When a soon-to-be wife brought significant estate (eg a manor and lands) with her to a marriage, medieval custom provided that the husband held the wife’s possessions. For the most part, the husband, in turn, used the estate for the benefit and upkeep of both himself and his wife during their lifetimes.
A jointure or marriage contract signed at the outset would provide for her continued maintenance in the event of the husband’s death before the wife's. This commonly took the form of specifying her income and from which premises (properties) that income should arise after his death. Only after her demise would the same estate pass to the eventual heir - the eldest son, for example. Otherwise, the inheriting son or daughters might take control of the entire estate, including the widow’s home and income, leaving the widow destitute after her husband died.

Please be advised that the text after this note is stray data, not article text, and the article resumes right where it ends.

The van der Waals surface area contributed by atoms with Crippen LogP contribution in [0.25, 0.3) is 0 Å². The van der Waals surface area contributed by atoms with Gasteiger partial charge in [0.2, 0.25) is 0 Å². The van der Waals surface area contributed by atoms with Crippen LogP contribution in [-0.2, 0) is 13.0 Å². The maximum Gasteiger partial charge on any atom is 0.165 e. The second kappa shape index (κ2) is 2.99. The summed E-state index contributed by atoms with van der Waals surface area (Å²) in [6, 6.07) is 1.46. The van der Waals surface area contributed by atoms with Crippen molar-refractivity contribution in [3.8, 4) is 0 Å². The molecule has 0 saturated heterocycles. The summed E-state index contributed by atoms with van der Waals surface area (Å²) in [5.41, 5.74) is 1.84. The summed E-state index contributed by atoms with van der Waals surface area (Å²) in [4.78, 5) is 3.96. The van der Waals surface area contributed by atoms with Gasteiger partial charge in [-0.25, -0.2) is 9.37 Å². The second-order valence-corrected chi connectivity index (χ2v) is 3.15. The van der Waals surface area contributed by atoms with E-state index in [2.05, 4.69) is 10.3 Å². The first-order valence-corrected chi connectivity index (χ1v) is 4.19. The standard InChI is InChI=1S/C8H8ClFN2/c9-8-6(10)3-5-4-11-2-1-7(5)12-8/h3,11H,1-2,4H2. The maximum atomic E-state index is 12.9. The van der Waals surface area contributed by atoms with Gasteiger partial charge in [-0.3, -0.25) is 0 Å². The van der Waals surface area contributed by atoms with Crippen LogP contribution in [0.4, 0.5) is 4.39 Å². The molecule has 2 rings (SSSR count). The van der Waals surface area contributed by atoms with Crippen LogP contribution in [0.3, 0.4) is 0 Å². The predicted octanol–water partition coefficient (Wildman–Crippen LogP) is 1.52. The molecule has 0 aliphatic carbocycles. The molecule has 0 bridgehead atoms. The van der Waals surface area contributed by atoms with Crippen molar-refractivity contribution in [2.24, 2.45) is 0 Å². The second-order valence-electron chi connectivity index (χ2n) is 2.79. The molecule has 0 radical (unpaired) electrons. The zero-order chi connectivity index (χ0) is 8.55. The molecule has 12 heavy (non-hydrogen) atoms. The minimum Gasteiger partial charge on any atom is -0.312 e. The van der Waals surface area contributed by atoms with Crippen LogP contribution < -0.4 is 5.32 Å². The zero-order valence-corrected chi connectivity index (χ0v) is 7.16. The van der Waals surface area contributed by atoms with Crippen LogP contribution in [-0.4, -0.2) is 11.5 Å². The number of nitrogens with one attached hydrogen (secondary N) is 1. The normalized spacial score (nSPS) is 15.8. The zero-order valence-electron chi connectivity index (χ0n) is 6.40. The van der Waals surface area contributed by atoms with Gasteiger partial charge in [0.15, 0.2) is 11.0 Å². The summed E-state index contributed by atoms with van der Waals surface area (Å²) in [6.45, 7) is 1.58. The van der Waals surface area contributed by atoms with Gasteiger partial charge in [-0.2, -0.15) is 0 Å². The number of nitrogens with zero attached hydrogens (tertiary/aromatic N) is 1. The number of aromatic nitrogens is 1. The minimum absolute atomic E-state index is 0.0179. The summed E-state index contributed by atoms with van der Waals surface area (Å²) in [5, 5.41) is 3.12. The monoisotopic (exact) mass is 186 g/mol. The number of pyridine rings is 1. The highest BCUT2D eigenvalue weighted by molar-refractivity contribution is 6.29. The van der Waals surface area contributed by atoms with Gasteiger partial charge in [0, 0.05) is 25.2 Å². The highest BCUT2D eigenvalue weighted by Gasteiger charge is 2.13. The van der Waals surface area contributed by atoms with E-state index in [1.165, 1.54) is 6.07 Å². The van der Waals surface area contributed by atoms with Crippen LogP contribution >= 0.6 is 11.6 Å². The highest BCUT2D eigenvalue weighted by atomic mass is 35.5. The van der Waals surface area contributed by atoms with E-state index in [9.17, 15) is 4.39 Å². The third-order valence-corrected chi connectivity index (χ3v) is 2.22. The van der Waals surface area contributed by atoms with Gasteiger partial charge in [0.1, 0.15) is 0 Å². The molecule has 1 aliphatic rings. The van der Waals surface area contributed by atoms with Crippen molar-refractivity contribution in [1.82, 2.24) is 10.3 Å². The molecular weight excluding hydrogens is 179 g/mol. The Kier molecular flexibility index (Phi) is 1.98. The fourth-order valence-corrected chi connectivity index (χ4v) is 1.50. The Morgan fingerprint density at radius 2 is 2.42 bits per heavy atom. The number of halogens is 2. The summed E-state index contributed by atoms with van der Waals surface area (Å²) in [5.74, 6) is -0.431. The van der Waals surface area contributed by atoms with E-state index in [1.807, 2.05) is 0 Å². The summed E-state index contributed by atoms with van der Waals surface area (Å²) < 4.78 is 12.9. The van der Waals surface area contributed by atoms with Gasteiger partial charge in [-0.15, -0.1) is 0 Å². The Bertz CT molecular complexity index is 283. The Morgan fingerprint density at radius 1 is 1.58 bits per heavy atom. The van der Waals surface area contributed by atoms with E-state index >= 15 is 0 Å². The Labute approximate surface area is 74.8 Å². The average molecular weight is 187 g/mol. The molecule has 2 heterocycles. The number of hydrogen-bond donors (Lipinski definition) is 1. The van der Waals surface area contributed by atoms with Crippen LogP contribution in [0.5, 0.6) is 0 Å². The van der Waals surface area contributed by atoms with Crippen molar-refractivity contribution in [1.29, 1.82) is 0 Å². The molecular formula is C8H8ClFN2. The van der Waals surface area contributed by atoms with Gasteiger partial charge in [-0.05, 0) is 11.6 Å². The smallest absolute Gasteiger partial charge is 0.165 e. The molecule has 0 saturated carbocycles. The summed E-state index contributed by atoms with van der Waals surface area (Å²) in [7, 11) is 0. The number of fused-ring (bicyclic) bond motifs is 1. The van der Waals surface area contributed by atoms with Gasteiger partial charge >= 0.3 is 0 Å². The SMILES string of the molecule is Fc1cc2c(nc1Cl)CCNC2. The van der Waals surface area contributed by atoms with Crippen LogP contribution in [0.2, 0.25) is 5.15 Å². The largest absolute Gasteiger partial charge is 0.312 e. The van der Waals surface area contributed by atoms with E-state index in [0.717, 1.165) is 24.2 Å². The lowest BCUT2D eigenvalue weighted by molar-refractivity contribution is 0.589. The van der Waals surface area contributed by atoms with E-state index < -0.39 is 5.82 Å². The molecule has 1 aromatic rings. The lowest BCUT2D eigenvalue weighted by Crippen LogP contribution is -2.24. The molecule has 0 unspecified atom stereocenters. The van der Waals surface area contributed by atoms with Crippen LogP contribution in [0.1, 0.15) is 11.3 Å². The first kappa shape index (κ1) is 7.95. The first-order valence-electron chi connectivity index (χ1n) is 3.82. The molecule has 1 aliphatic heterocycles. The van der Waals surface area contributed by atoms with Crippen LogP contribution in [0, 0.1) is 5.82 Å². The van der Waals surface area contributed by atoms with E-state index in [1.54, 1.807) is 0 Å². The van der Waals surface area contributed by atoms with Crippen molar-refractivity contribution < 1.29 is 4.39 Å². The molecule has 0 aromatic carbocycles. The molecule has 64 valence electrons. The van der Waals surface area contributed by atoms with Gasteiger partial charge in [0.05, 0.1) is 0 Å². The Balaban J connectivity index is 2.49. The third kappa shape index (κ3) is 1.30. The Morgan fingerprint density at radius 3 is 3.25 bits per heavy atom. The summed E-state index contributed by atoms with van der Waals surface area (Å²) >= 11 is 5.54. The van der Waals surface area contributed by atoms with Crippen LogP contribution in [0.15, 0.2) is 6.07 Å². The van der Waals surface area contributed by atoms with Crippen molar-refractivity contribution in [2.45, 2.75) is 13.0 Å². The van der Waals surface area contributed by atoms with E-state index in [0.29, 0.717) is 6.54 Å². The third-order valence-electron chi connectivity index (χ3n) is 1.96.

In the not-so-unlikely event the widow had no jointure, she might pursue her dower rights. Her right to a dower served the same purpose as a jointure. The lord of an estate could divide his estate into 'thirds', one of which was the dower. Thus the widow could claim the income from up to one third of the deceased lord's estate, with right to collect rents direct from the occupants of the lands. The escheator often declared the widow's dower rights to the deceased's estate at the inquisition post mortem (IPM). An example occurred in 1276 for Marjory, widow of Lord Eustace de Watford.
Sometimes the lord of the manor left specific provision for his widow's maintenance. Typically, he viewed this as more generous than anything the widow would obtain should she pursue a dower. To protect his estate from a 'mischievous' widow, the same lord might stipulate that in the event she took legal action to increase the allowance, then the said specific provision ceased and became null and void.